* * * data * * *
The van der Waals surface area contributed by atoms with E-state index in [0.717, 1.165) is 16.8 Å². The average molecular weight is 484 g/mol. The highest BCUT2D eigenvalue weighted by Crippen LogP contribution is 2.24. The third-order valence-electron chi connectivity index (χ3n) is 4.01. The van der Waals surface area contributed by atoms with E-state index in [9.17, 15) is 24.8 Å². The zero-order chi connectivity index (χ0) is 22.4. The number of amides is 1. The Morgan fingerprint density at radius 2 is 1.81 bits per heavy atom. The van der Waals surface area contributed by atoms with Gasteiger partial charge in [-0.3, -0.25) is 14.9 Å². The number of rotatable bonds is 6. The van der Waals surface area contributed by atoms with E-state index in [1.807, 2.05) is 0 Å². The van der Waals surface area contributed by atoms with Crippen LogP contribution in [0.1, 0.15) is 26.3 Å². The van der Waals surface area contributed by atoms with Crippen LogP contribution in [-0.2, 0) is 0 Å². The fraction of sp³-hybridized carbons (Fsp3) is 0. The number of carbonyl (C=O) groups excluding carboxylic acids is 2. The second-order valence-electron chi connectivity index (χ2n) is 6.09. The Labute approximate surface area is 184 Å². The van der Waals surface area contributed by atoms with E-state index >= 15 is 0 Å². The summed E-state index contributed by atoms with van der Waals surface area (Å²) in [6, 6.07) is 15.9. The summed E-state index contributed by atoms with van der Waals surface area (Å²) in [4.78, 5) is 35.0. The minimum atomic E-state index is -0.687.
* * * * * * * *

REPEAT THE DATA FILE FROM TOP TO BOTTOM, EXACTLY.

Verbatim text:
The van der Waals surface area contributed by atoms with E-state index in [0.717, 1.165) is 16.8 Å². The average molecular weight is 484 g/mol. The highest BCUT2D eigenvalue weighted by Crippen LogP contribution is 2.24. The third-order valence-electron chi connectivity index (χ3n) is 4.01. The van der Waals surface area contributed by atoms with E-state index in [9.17, 15) is 24.8 Å². The zero-order chi connectivity index (χ0) is 22.4. The number of amides is 1. The Morgan fingerprint density at radius 2 is 1.81 bits per heavy atom. The van der Waals surface area contributed by atoms with Gasteiger partial charge in [-0.3, -0.25) is 14.9 Å². The number of rotatable bonds is 6. The van der Waals surface area contributed by atoms with E-state index in [1.807, 2.05) is 0 Å². The van der Waals surface area contributed by atoms with Crippen LogP contribution in [0.1, 0.15) is 26.3 Å². The van der Waals surface area contributed by atoms with Crippen LogP contribution in [-0.2, 0) is 0 Å². The fraction of sp³-hybridized carbons (Fsp3) is 0. The number of carbonyl (C=O) groups excluding carboxylic acids is 2. The second-order valence-electron chi connectivity index (χ2n) is 6.09. The Labute approximate surface area is 184 Å². The van der Waals surface area contributed by atoms with E-state index >= 15 is 0 Å². The summed E-state index contributed by atoms with van der Waals surface area (Å²) in [6, 6.07) is 15.9. The summed E-state index contributed by atoms with van der Waals surface area (Å²) in [4.78, 5) is 35.0. The minimum atomic E-state index is -0.687.